It’s been a week since the mysterious reappearance of my Ex’s Facebook page. The the spontaneous “like” of the picture of us in Italy. The ruins of Rome serving as the backdrop and me blissfully unaware of the ruins that would soon be left of my heart when he lays waste to it all.
It’s been a week and I’ve found my silence again. I’ve realized that I’ve learned not to need him and so I’ve found my peace.
But it’s a restless kind of peace.
A peace of the heart but not necessarily of the mind. I’ve always had a restless mind. I am a woman after all. It is engrained in my DNA to overthink and over analyze. To take the most simple of notions and pull back all the layers, break it open, and turn it upside down and inside out.
Why the hell did he “like” the damn picture of us knowing that I am tagged in it and would be notified?
I can analyze it a million times over and still I’ll be left with naught but speculation.
I know I don’t need him any more because I’m dealing with it analytically, not emotionally, which says a lot. I wear my heart on my sleeves, as they say. It sits there on my arm, bare and exposed to the world, and it aches and rejoices often. I see through my heart for my eyes are often blurred with tears. Tears of happiness for the couple celebrating their 60th anniversary, or the couple welcoming their first child into this world and tears of sadness for something as trivial as a movie or book, or the news. Or the homeless woman with a dog on the streets of NYC.
Now that’s painful. I know what it feels like to not have a home, both figuratively and literally speaking. So when I think about him, it’s nothing short of a miracle that, though I still feel my heart tighten, it’s not debilitated. Not because I love him any less but simply because I don’t need him. Not like I used too.
“I’m serious.” His voice came through the phone and spoke to my subconscious need for permanence. For stability. “Let’s get married.”
“Don’t be silly. I’m in college remember,” I shrugged it off. “I can’t just up and leave and follow you to… wherever the heck you’ll be stationed,” I reminded him.
“Hawaii,” he said.
That was his plan. He requested to be stationed in Hawaii. I’d marry him and finish my preliminary studies and go to nursing school in Hawaii. I was starting to think he was certifiably crazy. Sure we’d known each other for years but we’d only been romantically involved for a few months and most of them while he was 100s of miles away in the Army. And I wasn’t even technically his girlfriend. We had never, you know, defined the relationship, or whatever.
My arm might’ve ached from lugging around my huge ass heart but I’d always been a supremely realistic person, cynical even, so even I knew that was ass backwards and wouldn’t work in the long run.
As it was, we were swept away by our perspective lives. Him with his army duties, his army friends, his army family and me with college. I approached college like an express crash course in finding who you are. I needed it. A new organization every semester. I even jumped around at sports events in a sports bra painted green and gold from head to toe. I definitely didn’t find myself there. In moving so much and attending do many different schools before college I felt as though I left a bit of myself in each place and adapted to so many different environments, that I wasn’t all too sure what about me was real. Which puzzle pieces were fraudulent.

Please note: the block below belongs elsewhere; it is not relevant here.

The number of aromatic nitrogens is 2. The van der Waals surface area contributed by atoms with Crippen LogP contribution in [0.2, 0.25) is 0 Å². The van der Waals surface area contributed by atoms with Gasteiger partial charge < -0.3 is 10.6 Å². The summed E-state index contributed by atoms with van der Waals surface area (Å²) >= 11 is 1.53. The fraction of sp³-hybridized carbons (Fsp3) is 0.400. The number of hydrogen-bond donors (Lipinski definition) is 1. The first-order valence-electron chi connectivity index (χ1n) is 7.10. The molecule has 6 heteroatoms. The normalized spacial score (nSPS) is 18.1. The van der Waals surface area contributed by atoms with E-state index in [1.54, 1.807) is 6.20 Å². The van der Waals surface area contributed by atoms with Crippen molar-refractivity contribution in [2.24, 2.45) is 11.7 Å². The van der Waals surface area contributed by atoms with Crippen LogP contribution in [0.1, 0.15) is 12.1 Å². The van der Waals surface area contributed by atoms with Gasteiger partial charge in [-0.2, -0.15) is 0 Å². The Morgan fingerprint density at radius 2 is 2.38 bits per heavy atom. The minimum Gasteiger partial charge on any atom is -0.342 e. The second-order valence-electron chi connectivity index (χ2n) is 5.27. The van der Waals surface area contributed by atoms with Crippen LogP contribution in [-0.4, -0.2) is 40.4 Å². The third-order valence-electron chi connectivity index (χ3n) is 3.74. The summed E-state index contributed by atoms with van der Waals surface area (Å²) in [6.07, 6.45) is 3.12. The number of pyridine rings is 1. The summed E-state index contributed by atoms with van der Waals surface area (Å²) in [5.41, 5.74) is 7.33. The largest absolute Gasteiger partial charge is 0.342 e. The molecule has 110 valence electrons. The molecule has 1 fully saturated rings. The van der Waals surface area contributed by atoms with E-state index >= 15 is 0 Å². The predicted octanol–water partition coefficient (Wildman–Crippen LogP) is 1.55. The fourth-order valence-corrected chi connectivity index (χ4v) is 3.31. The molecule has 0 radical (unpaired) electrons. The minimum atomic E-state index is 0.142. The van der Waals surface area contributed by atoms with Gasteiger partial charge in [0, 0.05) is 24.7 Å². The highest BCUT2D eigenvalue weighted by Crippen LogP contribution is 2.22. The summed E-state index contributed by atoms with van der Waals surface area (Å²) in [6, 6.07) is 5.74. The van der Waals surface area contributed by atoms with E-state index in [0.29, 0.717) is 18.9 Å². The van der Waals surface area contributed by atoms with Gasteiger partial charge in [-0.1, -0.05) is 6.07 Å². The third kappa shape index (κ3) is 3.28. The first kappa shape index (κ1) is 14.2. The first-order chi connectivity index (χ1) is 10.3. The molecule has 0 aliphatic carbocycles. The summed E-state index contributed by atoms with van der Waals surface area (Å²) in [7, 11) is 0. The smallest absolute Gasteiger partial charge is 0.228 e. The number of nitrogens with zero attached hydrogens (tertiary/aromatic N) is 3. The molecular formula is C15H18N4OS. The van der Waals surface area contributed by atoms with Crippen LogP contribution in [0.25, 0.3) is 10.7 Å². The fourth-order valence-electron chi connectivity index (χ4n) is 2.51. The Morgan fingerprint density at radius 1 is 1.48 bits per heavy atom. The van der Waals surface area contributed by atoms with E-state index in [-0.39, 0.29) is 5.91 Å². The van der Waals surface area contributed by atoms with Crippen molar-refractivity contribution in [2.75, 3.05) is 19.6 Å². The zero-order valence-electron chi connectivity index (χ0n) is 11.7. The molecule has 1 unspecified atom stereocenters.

I felt like I stared at the incomplete puzzle that was me almost daily trying to make sense of it all. And then he showed up. Strolling into my life and apartment like he hadn’t been away for seven months and looked at my patchy puzzle like it made total sense. How did he do that? And just like that he stilled my mind and shook up my world. After his week of vacation he walked right back out and again the calls became less frequent until they stopped altogether.
As much as I understood, more than anyone, how easy it was to get swept up in your new life without maliciously leaving behind your old one, it still hurt like a motherfucker.
It did hurt. He offered a way for us to be together but I knew it wasn’t right. We weren’t ready. No way no how. We would’ve both missed out on the crazy experiences we had in the first stages of young adulthood. Tied down by marriage. It was easy to say no back then.
Nothing like Paris.
Nothing like having dinner in the Eiffel Tower then taking the hike to the top where I couldn’t find one reason in the whole world to say no. I was on top of the world with the only person who understood me in all my incomplete, pixelated glory. And he was down on one knee in front of me. In Paris. On the top of the Eiffel Tower. Making all my dreams come true. We could’ve been on our couch back home and I would’ve been just as happy but damn if the fucker didn’t know how to speak to the hopeless romantic in me.
I had no reason to suspect he’d yank the world from under me a month later.
And damn if I didn’t want to do it all over again.
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